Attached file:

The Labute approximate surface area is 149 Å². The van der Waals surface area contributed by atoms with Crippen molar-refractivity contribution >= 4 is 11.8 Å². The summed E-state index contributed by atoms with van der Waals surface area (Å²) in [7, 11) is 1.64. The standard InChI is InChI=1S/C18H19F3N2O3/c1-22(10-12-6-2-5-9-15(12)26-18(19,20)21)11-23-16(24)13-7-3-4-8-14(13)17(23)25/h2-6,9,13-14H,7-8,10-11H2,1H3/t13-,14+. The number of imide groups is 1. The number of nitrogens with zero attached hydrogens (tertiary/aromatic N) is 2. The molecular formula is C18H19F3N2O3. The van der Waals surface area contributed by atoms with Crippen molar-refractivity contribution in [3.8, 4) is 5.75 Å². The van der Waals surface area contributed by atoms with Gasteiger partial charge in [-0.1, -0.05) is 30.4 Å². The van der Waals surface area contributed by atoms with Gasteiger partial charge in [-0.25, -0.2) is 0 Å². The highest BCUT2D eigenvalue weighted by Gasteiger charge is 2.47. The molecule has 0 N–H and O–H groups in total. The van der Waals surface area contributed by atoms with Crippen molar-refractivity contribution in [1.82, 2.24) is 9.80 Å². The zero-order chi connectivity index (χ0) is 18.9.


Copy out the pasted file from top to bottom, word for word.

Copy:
The Labute approximate surface area is 149 Å². The van der Waals surface area contributed by atoms with Crippen molar-refractivity contribution >= 4 is 11.8 Å². The summed E-state index contributed by atoms with van der Waals surface area (Å²) in [7, 11) is 1.64. The standard InChI is InChI=1S/C18H19F3N2O3/c1-22(10-12-6-2-5-9-15(12)26-18(19,20)21)11-23-16(24)13-7-3-4-8-14(13)17(23)25/h2-6,9,13-14H,7-8,10-11H2,1H3/t13-,14+. The number of imide groups is 1. The number of nitrogens with zero attached hydrogens (tertiary/aromatic N) is 2. The molecular formula is C18H19F3N2O3. The van der Waals surface area contributed by atoms with Crippen molar-refractivity contribution in [3.8, 4) is 5.75 Å². The van der Waals surface area contributed by atoms with Gasteiger partial charge in [-0.1, -0.05) is 30.4 Å². The van der Waals surface area contributed by atoms with Gasteiger partial charge in [-0.25, -0.2) is 0 Å². The highest BCUT2D eigenvalue weighted by Gasteiger charge is 2.47. The molecule has 0 N–H and O–H groups in total. The van der Waals surface area contributed by atoms with Crippen molar-refractivity contribution in [1.82, 2.24) is 9.80 Å². The zero-order chi connectivity index (χ0) is 18.9.